Jake Clary, Erin Scott, Madeline Seagle
Faculty Sponsor: Dr. Kevin G. Smith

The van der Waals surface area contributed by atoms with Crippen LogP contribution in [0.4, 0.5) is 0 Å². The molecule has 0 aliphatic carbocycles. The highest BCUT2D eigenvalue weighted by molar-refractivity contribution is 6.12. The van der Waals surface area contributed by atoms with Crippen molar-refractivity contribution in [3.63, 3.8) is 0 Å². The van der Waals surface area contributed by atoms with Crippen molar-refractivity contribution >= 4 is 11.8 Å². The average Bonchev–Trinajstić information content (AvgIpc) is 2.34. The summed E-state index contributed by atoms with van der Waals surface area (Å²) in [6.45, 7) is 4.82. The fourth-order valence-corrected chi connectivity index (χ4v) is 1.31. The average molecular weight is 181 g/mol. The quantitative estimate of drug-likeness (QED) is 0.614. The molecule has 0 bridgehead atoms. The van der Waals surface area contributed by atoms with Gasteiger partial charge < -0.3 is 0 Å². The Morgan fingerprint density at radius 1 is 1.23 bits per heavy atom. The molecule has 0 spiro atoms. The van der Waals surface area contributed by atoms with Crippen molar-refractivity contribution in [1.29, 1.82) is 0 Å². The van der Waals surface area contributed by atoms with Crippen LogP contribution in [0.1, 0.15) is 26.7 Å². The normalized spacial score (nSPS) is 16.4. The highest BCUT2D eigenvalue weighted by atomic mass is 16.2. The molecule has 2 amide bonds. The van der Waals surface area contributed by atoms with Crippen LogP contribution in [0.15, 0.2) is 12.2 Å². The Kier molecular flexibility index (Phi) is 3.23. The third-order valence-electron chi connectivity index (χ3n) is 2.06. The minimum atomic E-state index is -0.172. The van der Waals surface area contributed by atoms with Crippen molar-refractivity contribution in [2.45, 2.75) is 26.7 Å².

Habitat destruction caused by humans often results in extinctions and biodiversity loss. It is important to understand the mechanisms of habitat destruction in relation to extinction in order to prevent this phenomenon, or at least limit its effects. To this end, we asked to what extent stochastic (random) mechanisms play a role in determining which species go extinct in a destruction event, and which do not. We constructed an environment consisting of 10 mesocosms (bags filled with 16 S. Altissima ramets each). We allowed arthropods to colonize the environment, and exhaustively surveyed the arthropods. We used a null model to simulate, based on the number of beetle species in this initial survey, how many species should go extinct after destruction of half their habitat, assuming only random factors. We then performed this destruction and re-surveyed the arthropods. We compared the actual post-destruction abundances to the post-destruction abundances predicted by our null model. We found that our null model did a good job of predicting beetle extinctions. This highlights the importance of considering random chance when we make predictions about species extinctions.